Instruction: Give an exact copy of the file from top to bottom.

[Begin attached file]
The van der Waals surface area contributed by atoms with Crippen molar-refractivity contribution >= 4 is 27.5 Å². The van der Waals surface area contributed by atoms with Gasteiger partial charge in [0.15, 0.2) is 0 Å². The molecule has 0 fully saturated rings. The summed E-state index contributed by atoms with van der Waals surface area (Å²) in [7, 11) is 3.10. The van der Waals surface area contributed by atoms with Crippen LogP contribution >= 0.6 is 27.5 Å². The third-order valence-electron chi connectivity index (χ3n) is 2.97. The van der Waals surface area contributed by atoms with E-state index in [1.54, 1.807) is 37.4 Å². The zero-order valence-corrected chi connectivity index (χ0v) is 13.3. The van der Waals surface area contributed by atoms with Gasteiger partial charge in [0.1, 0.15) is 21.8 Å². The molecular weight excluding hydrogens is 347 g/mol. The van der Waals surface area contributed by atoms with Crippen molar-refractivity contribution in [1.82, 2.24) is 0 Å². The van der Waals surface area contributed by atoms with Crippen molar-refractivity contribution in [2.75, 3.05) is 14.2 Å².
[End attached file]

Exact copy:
The van der Waals surface area contributed by atoms with Crippen molar-refractivity contribution >= 4 is 27.5 Å². The van der Waals surface area contributed by atoms with Gasteiger partial charge in [0.15, 0.2) is 0 Å². The molecule has 0 fully saturated rings. The summed E-state index contributed by atoms with van der Waals surface area (Å²) in [7, 11) is 3.10. The van der Waals surface area contributed by atoms with Crippen LogP contribution >= 0.6 is 27.5 Å². The third-order valence-electron chi connectivity index (χ3n) is 2.97. The van der Waals surface area contributed by atoms with E-state index in [1.54, 1.807) is 37.4 Å². The zero-order valence-corrected chi connectivity index (χ0v) is 13.3. The van der Waals surface area contributed by atoms with Gasteiger partial charge in [0.1, 0.15) is 21.8 Å². The molecular weight excluding hydrogens is 347 g/mol. The van der Waals surface area contributed by atoms with Crippen molar-refractivity contribution in [1.82, 2.24) is 0 Å². The van der Waals surface area contributed by atoms with Crippen molar-refractivity contribution in [2.75, 3.05) is 14.2 Å².